alleviating allergic reactions, reducing internal eye pressure and eliminating constipation by being an active ingredient in laxatives are some of the benefits glycerine offers;
a classic Journal of Neurosurgery study in the early 1980s found glycerine to be effective in inhibiting intracranial hypertension, but without inducing dehydration as was the case with competing methods, which is common in various brain pathologies that include cancer, stroke and meningitis;
when engaging in strenuous activity, glycerine intake has been linked to increased hydration of cells as found through an Albuquerque Veterans Affairs Medical Centre study carried out before the turn of the millennia due to a decrease in urine production and rectal temperature and an increase in one’s sweat rate
Food and Beverage:
although moderately less sweet than sucrose and more calorie-heavy than sugar, glycerine can be a safe substitute as sweetener for foods and beverages alike;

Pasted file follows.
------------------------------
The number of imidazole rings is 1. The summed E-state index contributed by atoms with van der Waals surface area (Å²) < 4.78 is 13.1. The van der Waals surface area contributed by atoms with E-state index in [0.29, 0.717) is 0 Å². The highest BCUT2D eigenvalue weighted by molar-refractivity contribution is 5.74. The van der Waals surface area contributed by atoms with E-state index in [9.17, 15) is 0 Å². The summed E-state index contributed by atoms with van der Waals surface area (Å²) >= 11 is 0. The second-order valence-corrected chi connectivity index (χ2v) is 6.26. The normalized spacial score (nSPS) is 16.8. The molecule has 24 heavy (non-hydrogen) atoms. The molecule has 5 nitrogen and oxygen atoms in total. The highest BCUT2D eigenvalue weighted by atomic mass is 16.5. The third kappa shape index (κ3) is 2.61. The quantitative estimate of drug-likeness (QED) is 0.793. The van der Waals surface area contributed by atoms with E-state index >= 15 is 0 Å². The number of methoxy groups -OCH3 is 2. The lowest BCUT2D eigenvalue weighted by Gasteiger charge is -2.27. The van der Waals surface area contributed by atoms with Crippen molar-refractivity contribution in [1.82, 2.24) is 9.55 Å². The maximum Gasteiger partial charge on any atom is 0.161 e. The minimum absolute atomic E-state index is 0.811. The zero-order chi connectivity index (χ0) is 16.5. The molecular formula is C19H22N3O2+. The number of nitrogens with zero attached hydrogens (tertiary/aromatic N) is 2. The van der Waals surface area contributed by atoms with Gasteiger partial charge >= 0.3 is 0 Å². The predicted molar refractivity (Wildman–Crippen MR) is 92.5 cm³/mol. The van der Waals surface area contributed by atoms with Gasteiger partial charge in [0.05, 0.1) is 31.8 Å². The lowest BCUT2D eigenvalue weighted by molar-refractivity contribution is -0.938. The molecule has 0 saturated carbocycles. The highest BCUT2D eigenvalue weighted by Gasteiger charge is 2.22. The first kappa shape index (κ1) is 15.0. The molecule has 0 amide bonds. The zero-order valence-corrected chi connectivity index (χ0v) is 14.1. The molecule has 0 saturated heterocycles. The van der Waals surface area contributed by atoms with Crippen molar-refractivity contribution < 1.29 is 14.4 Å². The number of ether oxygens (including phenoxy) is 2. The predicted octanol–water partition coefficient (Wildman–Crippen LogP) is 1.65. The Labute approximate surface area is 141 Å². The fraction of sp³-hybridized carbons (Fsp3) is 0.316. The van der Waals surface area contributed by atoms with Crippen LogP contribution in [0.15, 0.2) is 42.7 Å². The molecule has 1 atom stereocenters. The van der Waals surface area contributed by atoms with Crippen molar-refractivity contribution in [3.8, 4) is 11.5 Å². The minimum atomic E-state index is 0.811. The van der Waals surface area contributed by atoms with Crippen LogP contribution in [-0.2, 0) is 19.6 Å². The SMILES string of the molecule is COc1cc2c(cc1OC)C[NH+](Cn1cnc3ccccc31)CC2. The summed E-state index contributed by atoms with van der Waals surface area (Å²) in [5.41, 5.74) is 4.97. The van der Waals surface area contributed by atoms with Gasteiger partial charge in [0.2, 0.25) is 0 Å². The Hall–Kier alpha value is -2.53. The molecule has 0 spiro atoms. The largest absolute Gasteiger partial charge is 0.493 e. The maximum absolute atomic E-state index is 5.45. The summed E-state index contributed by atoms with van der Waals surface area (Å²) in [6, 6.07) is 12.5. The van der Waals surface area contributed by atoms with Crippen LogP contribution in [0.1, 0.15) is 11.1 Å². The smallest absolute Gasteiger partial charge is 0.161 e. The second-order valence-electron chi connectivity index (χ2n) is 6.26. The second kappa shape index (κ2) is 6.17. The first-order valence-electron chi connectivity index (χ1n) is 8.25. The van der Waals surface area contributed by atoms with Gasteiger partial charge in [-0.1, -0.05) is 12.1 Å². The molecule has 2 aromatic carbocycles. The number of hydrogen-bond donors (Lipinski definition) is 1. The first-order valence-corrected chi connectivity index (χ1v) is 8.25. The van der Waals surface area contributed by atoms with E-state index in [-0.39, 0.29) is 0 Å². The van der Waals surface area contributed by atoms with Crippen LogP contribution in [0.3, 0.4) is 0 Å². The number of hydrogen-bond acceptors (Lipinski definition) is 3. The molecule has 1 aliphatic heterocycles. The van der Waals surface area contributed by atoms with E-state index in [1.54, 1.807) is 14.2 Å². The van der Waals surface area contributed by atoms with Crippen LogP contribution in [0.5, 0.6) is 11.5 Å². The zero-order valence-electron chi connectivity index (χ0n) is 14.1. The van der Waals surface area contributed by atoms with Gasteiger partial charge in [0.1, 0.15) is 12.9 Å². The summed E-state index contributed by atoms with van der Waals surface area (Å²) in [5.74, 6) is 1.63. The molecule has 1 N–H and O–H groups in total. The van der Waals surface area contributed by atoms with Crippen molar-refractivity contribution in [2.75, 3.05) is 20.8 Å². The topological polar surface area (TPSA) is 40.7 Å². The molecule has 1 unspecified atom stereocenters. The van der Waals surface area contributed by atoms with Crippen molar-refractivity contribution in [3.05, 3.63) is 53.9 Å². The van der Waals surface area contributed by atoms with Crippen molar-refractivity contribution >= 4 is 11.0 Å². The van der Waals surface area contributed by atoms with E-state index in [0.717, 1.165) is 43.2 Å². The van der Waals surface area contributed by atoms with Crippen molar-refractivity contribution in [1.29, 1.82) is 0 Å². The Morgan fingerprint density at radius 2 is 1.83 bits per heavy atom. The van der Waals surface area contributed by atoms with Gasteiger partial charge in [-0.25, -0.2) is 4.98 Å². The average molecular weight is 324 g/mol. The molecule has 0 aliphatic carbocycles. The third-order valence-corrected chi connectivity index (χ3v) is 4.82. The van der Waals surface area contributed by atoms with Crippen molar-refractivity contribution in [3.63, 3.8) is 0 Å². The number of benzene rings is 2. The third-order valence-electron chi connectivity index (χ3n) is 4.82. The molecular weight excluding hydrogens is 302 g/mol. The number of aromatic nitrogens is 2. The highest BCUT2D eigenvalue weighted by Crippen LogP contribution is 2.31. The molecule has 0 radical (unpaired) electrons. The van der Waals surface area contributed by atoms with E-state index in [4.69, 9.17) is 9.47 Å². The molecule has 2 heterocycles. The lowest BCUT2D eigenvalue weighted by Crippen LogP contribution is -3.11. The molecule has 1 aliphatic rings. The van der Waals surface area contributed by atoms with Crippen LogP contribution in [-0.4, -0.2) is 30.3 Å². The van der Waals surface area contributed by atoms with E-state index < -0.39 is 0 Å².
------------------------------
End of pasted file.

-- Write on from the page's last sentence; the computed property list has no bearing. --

in addition to being a food preservative, glycerol also adds moisture to meals as is especially evident (and expected) when consuming desserts like ice-cream or various cakes;
glycerine is a reliable solvent;
for liqueurs, glycerine adds the necessary degree of viscosity as the food’s thickening agent
Pharmaceutical, Cosmetics and Toiletries:
lubrication, hydration and smoothness of one’s skin from head-to-toe is achieved when glycerine is an active ingredient in certain cosmetic extracts;
self-grooming and hygienic tools such as shaving cream, mouthwash, toothpaste, shampoo and perfume/cologne all contain glycerine;
cough syrup and mucokinetic drugs, which are responsible for adding enough hydration internally in order to induce a progressive cough, both have glycerol as an active ingredient
Glycerine, also referred to as glycerin or glycerol, is a polyol (or “poly-alcohol”) as it has three hydroxyl groups within its molecular structure. It can be produced from sugar, additionally being referred to as a “sugar alcohol”, and is highly soluble in water while also being able to attract and hold water molecules exceptionally well due to its chemical makeup.
Although there are multiple ways of synthetically producing glycerol, whether directly intended or because of it being a by-product as is the case when carrying out triglyceride saponification (“soap-making”), it can be naturally found from both plants and animals. Soy beans seem to be the primary glycerine source out of all plants, while either cattle or lamb offer the richest concentration of glycerine when regarding animals.